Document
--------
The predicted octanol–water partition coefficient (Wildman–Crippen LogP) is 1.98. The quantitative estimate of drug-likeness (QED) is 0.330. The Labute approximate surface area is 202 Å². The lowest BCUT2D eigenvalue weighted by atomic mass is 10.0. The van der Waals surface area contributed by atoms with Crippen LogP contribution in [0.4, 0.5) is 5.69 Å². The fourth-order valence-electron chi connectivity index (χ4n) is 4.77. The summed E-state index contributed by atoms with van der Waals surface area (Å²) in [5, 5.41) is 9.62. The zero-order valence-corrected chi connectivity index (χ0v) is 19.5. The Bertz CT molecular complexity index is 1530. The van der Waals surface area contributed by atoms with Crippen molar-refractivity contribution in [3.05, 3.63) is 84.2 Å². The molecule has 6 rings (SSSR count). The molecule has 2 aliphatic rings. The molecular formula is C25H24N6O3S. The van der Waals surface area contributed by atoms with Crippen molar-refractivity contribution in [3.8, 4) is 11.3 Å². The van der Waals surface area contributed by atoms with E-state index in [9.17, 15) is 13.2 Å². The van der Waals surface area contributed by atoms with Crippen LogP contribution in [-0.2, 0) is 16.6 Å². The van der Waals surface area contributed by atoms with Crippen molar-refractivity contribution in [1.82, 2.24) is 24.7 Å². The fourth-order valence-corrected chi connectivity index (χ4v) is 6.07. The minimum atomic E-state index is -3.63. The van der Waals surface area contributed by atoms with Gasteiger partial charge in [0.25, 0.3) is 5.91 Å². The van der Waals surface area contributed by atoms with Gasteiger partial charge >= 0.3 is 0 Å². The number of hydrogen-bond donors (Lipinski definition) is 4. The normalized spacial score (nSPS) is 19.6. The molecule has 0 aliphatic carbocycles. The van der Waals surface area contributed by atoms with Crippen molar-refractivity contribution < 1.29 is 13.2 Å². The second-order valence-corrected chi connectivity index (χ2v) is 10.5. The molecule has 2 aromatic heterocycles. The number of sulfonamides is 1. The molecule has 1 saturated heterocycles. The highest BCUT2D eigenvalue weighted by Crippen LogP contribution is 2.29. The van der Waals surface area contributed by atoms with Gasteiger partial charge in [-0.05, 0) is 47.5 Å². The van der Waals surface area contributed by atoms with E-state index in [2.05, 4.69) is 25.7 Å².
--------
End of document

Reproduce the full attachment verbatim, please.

The predicted octanol–water partition coefficient (Wildman–Crippen LogP) is 1.98. The quantitative estimate of drug-likeness (QED) is 0.330. The Labute approximate surface area is 202 Å². The lowest BCUT2D eigenvalue weighted by atomic mass is 10.0. The van der Waals surface area contributed by atoms with Crippen LogP contribution in [0.4, 0.5) is 5.69 Å². The fourth-order valence-electron chi connectivity index (χ4n) is 4.77. The summed E-state index contributed by atoms with van der Waals surface area (Å²) in [5, 5.41) is 9.62. The zero-order valence-corrected chi connectivity index (χ0v) is 19.5. The Bertz CT molecular complexity index is 1530. The van der Waals surface area contributed by atoms with Crippen molar-refractivity contribution in [3.05, 3.63) is 84.2 Å². The molecule has 6 rings (SSSR count). The molecule has 2 aliphatic rings. The molecular formula is C25H24N6O3S. The van der Waals surface area contributed by atoms with Crippen molar-refractivity contribution in [3.8, 4) is 11.3 Å². The van der Waals surface area contributed by atoms with E-state index in [9.17, 15) is 13.2 Å². The van der Waals surface area contributed by atoms with Crippen LogP contribution in [-0.2, 0) is 16.6 Å². The van der Waals surface area contributed by atoms with Crippen molar-refractivity contribution in [1.82, 2.24) is 24.7 Å². The fourth-order valence-corrected chi connectivity index (χ4v) is 6.07. The minimum atomic E-state index is -3.63. The van der Waals surface area contributed by atoms with Gasteiger partial charge in [0.25, 0.3) is 5.91 Å². The van der Waals surface area contributed by atoms with Gasteiger partial charge >= 0.3 is 0 Å². The number of hydrogen-bond donors (Lipinski definition) is 4. The normalized spacial score (nSPS) is 19.6. The molecule has 0 aliphatic carbocycles. The van der Waals surface area contributed by atoms with Crippen molar-refractivity contribution < 1.29 is 13.2 Å². The second-order valence-corrected chi connectivity index (χ2v) is 10.5. The molecule has 2 aromatic heterocycles. The number of sulfonamides is 1. The molecule has 1 saturated heterocycles. The highest BCUT2D eigenvalue weighted by Crippen LogP contribution is 2.29. The van der Waals surface area contributed by atoms with Gasteiger partial charge in [-0.05, 0) is 47.5 Å². The van der Waals surface area contributed by atoms with E-state index in [2.05, 4.69) is 25.7 Å².